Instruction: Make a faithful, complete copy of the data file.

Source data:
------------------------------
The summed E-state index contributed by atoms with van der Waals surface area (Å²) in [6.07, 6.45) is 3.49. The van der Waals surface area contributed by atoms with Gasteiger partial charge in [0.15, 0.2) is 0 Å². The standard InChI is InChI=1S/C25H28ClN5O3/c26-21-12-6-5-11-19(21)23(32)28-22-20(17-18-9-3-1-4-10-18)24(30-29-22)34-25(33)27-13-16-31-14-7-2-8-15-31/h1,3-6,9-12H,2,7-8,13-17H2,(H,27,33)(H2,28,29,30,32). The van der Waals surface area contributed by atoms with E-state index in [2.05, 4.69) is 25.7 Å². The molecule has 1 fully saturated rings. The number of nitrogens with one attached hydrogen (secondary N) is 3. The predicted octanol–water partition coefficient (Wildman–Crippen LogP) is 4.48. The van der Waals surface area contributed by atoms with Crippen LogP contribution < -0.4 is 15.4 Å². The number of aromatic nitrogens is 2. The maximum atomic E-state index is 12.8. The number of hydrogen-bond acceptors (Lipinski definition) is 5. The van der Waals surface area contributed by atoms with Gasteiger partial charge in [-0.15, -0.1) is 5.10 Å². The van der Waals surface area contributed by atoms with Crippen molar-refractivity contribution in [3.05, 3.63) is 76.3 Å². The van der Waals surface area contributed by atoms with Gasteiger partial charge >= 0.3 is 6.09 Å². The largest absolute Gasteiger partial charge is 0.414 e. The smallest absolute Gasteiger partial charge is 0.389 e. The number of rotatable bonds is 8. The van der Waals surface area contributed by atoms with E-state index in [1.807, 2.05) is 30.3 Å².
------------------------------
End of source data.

The summed E-state index contributed by atoms with van der Waals surface area (Å²) in [6.07, 6.45) is 3.49. The van der Waals surface area contributed by atoms with Gasteiger partial charge in [0.15, 0.2) is 0 Å². The standard InChI is InChI=1S/C25H28ClN5O3/c26-21-12-6-5-11-19(21)23(32)28-22-20(17-18-9-3-1-4-10-18)24(30-29-22)34-25(33)27-13-16-31-14-7-2-8-15-31/h1,3-6,9-12H,2,7-8,13-17H2,(H,27,33)(H2,28,29,30,32). The van der Waals surface area contributed by atoms with E-state index in [2.05, 4.69) is 25.7 Å². The molecule has 1 fully saturated rings. The number of nitrogens with one attached hydrogen (secondary N) is 3. The predicted octanol–water partition coefficient (Wildman–Crippen LogP) is 4.48. The van der Waals surface area contributed by atoms with Crippen LogP contribution < -0.4 is 15.4 Å². The number of aromatic nitrogens is 2. The maximum atomic E-state index is 12.8. The number of hydrogen-bond acceptors (Lipinski definition) is 5. The van der Waals surface area contributed by atoms with Gasteiger partial charge in [-0.15, -0.1) is 5.10 Å². The van der Waals surface area contributed by atoms with Crippen molar-refractivity contribution in [3.05, 3.63) is 76.3 Å². The van der Waals surface area contributed by atoms with Gasteiger partial charge >= 0.3 is 6.09 Å². The largest absolute Gasteiger partial charge is 0.414 e. The smallest absolute Gasteiger partial charge is 0.389 e. The number of rotatable bonds is 8. The van der Waals surface area contributed by atoms with E-state index in [1.807, 2.05) is 30.3 Å².